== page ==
Mikhaila Peterson, the daughter of psychology guru and writer Jordan Peterson, slammed a newly-published Sunday Times article as “the most insensitive piece of journalism” she has ever experienced.
The remark was made on her father’s Instagram page, as the Canadian professor published an unedited audio recording of the interview he and Mikhaila held with The Sunday Times’ reporter Decca Aitkenhead before the article saw the light on Saturday.
In the piece, Aitkenhead recounts Mikhaila’s account of the health issues her father had experienced in the past over his use of benzodiazepine, a drug he was prescribed back in 2016 after an unusual response to food left him sleepless for days. The usage of the drug was then increased after Peterson’s wife was diagnosed with untreatable cancer, but instead of helping the Canadian, the medication and attempts to drop it left him in a restless and nearly suicidal state.
According to the article, at one point Peterson was even “diagnosed with schizophrenia” by doctors in Toronto. This diagnosis, attributed to Mikhaila’s recollection of the events, was widely reported by the media worldwide, with the New York Post bluntly putting that the famous professor “has schizophrenia”.
But the published audio of the conversation the two had with Aitkenhead reveal that it was not exactly what the psychologist’s daughter was relating to the reporter during their talk: Peterson indeed heard a number of diagnosis from doctors during his fight with akathisia, a movement disorder that had emerged as a side effect to his benzodiazepine withdrawal. “Schizophrenia” was just one of them. But his family had never believed this to be the case and maintained that it was a misdiagnosis.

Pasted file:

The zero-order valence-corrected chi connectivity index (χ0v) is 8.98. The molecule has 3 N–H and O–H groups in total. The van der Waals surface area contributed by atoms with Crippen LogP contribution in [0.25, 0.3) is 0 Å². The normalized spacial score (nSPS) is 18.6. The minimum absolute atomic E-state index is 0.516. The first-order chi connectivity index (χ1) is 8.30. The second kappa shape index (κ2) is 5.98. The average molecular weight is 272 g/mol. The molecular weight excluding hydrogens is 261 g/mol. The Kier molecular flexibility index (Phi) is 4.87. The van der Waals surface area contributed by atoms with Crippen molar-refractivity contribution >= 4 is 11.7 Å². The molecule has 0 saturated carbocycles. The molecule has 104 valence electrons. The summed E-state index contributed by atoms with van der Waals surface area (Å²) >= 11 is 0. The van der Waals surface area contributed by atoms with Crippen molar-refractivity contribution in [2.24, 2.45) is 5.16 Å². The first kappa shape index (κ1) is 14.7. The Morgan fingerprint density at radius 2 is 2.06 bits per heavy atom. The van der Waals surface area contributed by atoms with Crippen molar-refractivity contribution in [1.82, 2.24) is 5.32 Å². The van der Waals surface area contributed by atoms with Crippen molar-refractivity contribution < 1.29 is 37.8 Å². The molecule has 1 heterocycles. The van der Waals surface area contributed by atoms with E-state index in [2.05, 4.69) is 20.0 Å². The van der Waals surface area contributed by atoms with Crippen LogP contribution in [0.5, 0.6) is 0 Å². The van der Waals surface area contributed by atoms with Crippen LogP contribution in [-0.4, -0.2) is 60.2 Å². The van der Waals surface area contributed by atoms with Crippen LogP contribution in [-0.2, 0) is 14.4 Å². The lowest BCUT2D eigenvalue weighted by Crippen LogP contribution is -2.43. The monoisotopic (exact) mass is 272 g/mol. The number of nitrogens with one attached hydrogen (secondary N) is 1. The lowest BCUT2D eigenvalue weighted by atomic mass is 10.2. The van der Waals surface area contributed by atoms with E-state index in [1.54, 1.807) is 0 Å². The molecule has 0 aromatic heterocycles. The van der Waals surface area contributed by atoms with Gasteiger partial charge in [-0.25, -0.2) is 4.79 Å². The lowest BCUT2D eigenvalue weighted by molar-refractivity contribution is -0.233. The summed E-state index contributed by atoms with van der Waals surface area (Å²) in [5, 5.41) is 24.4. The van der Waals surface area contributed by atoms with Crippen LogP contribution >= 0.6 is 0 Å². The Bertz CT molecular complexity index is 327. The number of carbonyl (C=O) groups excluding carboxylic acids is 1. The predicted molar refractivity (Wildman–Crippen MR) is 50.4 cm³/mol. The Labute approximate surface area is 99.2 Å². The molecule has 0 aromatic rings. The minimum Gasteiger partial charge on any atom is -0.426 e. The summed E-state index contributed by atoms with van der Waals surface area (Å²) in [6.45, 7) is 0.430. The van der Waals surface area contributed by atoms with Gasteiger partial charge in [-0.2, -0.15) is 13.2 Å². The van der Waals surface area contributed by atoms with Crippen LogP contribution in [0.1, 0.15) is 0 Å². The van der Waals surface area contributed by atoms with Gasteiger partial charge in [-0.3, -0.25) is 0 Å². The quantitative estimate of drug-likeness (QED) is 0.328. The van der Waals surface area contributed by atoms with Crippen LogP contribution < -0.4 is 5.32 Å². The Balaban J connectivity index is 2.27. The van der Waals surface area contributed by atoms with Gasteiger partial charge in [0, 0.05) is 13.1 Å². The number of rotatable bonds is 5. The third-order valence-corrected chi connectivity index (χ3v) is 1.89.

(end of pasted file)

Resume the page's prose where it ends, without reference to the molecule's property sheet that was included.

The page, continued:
“One of the conversations we had with the psychiatrist he has he goes ‘Well, we think it’s schizophrenia’. And I was like, these symptoms didn’t even start until he started the medications,” Mikhaila could be heard uttering.
“Okay, so you’re telling me like a mid-50-year-old man with no previous symptoms of schizophrenia suddenly gets schizophrenia, which generally happens late teens, for men,” she went on. “It’s not like we’re uneducated on these things, right? I was like, what?”
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According to Mikhaila Peterson, who popularised the carnivorous Lion Diet, it was only this summer when her father was finally diagnosed with akathisia, after he had already gone through detox treatment in Russia to relieve him from the physical dependency on the drug and make his condition bearable. He had to make a few hospital and rehab stops before getting better (although the condition still catches him from time to time) and finishing his “Beyond Order: 12 More Rules for Life” which is to be published in March.
According to the uncut interview transcript, Jordan was misdiagnosed with a couple of different conditions including schizophrenia. His symptoms were later revealed to be a side effect of medication, but the headlines say he "has schizophrenia" https://t.co/Vx3M8ZsXDt pic.twitter.com/WgA2YbNyaZ— Rob Henderson (@robkhenderson) January 31, 2021
But the journalist, who described the interview with the Petersons as “very strange”, spared no energy scrutinising Mikhaila’s words, describing the professor’s daughter as “glossy, pouting Barbie blonde” who “talks with the zealous, spiky conviction of a President Trump press spokeswoman”.
“After 80 minutes on Zoom, the one thing of which I’m certain is that, were I as close to death as she assures me her father repeatedly was, this is not the person I would entrust with saving my life,” Aitkenhead wrote in the article.
Following the publication of the piece, Mikhaila Peterson heavily grilled The Sunday Times on social media for its misleading tone and other outlets for straightforwardly assuming that her father had schizophrenia.
She told the Post Millennial that "we were misrepresented in a very disturbing way and that's causing serious stress to our family."
After the full recording of the conversation the Petersons had with the journalist was published by the professor, social media users went on to support the psychology guru while shaming the “awful, condescending and insensitive” piece by The Sunday Times, that had presented the renowned author and his daughter in a rather dim light.